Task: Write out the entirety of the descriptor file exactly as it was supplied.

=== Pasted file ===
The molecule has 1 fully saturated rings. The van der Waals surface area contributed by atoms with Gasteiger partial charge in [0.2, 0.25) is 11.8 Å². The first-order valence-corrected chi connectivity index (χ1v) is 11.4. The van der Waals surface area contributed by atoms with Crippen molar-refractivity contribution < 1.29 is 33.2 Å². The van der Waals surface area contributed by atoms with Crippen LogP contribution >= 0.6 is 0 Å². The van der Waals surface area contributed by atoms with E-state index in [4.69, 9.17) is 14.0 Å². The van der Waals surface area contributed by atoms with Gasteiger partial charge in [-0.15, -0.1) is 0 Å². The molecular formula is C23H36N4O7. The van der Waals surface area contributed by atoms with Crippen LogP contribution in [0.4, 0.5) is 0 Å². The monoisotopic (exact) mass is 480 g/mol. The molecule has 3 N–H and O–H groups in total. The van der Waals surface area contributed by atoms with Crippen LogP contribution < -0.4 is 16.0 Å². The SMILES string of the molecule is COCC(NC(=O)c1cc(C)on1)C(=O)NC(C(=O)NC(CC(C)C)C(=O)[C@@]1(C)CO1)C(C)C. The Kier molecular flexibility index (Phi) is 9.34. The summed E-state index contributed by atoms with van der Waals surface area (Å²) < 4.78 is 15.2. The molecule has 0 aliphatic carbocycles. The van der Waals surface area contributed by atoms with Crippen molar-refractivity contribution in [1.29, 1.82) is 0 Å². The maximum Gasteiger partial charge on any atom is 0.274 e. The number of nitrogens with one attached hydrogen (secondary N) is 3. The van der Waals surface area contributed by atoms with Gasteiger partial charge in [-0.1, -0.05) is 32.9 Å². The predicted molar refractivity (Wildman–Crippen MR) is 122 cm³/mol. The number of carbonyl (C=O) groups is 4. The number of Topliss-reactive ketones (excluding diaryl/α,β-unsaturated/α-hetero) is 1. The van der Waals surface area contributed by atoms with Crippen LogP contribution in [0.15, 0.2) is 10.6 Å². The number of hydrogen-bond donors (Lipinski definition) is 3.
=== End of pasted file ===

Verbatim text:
The molecule has 1 fully saturated rings. The van der Waals surface area contributed by atoms with Gasteiger partial charge in [0.2, 0.25) is 11.8 Å². The first-order valence-corrected chi connectivity index (χ1v) is 11.4. The van der Waals surface area contributed by atoms with Crippen molar-refractivity contribution < 1.29 is 33.2 Å². The van der Waals surface area contributed by atoms with Crippen LogP contribution >= 0.6 is 0 Å². The van der Waals surface area contributed by atoms with E-state index in [4.69, 9.17) is 14.0 Å². The van der Waals surface area contributed by atoms with Gasteiger partial charge in [-0.15, -0.1) is 0 Å². The molecular formula is C23H36N4O7. The van der Waals surface area contributed by atoms with Crippen LogP contribution in [0.4, 0.5) is 0 Å². The monoisotopic (exact) mass is 480 g/mol. The molecule has 3 N–H and O–H groups in total. The van der Waals surface area contributed by atoms with Crippen LogP contribution < -0.4 is 16.0 Å². The SMILES string of the molecule is COCC(NC(=O)c1cc(C)on1)C(=O)NC(C(=O)NC(CC(C)C)C(=O)[C@@]1(C)CO1)C(C)C. The Kier molecular flexibility index (Phi) is 9.34. The summed E-state index contributed by atoms with van der Waals surface area (Å²) < 4.78 is 15.2. The molecule has 0 aliphatic carbocycles. The van der Waals surface area contributed by atoms with Crippen molar-refractivity contribution in [1.29, 1.82) is 0 Å². The maximum Gasteiger partial charge on any atom is 0.274 e. The number of nitrogens with one attached hydrogen (secondary N) is 3. The van der Waals surface area contributed by atoms with Gasteiger partial charge in [-0.1, -0.05) is 32.9 Å². The predicted molar refractivity (Wildman–Crippen MR) is 122 cm³/mol. The number of carbonyl (C=O) groups is 4. The number of Topliss-reactive ketones (excluding diaryl/α,β-unsaturated/α-hetero) is 1. The van der Waals surface area contributed by atoms with Crippen LogP contribution in [0.15, 0.2) is 10.6 Å². The number of hydrogen-bond donors (Lipinski definition) is 3.